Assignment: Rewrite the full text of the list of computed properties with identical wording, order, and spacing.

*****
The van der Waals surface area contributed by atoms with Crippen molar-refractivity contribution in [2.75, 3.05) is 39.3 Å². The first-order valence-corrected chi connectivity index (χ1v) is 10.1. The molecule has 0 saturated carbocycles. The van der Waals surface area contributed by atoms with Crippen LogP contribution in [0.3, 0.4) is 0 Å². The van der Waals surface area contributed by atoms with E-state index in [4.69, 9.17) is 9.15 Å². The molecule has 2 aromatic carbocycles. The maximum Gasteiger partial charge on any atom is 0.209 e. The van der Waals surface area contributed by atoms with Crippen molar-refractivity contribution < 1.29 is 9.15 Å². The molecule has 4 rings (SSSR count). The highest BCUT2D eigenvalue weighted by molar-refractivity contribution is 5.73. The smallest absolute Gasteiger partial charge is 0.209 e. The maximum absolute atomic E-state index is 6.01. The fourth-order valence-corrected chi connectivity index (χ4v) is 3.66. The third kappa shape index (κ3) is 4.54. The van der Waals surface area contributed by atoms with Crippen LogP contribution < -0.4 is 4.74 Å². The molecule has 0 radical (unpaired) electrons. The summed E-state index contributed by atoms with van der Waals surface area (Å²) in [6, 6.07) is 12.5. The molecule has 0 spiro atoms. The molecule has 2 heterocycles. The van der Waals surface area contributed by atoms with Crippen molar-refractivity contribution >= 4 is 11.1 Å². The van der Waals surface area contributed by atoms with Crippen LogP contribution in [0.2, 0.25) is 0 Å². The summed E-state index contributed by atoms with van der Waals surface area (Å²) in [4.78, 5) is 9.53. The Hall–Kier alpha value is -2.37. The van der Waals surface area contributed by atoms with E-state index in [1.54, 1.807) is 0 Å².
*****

The van der Waals surface area contributed by atoms with Crippen molar-refractivity contribution in [2.75, 3.05) is 39.3 Å². The first-order valence-corrected chi connectivity index (χ1v) is 10.1. The molecule has 0 saturated carbocycles. The van der Waals surface area contributed by atoms with Crippen LogP contribution in [0.3, 0.4) is 0 Å². The van der Waals surface area contributed by atoms with E-state index in [4.69, 9.17) is 9.15 Å². The molecule has 2 aromatic carbocycles. The maximum Gasteiger partial charge on any atom is 0.209 e. The van der Waals surface area contributed by atoms with Crippen molar-refractivity contribution < 1.29 is 9.15 Å². The molecule has 4 rings (SSSR count). The highest BCUT2D eigenvalue weighted by molar-refractivity contribution is 5.73. The smallest absolute Gasteiger partial charge is 0.209 e. The maximum absolute atomic E-state index is 6.01. The fourth-order valence-corrected chi connectivity index (χ4v) is 3.66. The third kappa shape index (κ3) is 4.54. The van der Waals surface area contributed by atoms with Crippen LogP contribution < -0.4 is 4.74 Å². The molecule has 0 radical (unpaired) electrons. The summed E-state index contributed by atoms with van der Waals surface area (Å²) in [6, 6.07) is 12.5. The molecule has 0 spiro atoms. The molecule has 2 heterocycles. The van der Waals surface area contributed by atoms with Crippen molar-refractivity contribution >= 4 is 11.1 Å². The van der Waals surface area contributed by atoms with Crippen LogP contribution in [0.2, 0.25) is 0 Å². The summed E-state index contributed by atoms with van der Waals surface area (Å²) in [4.78, 5) is 9.53. The Hall–Kier alpha value is -2.37. The van der Waals surface area contributed by atoms with E-state index in [1.54, 1.807) is 0 Å².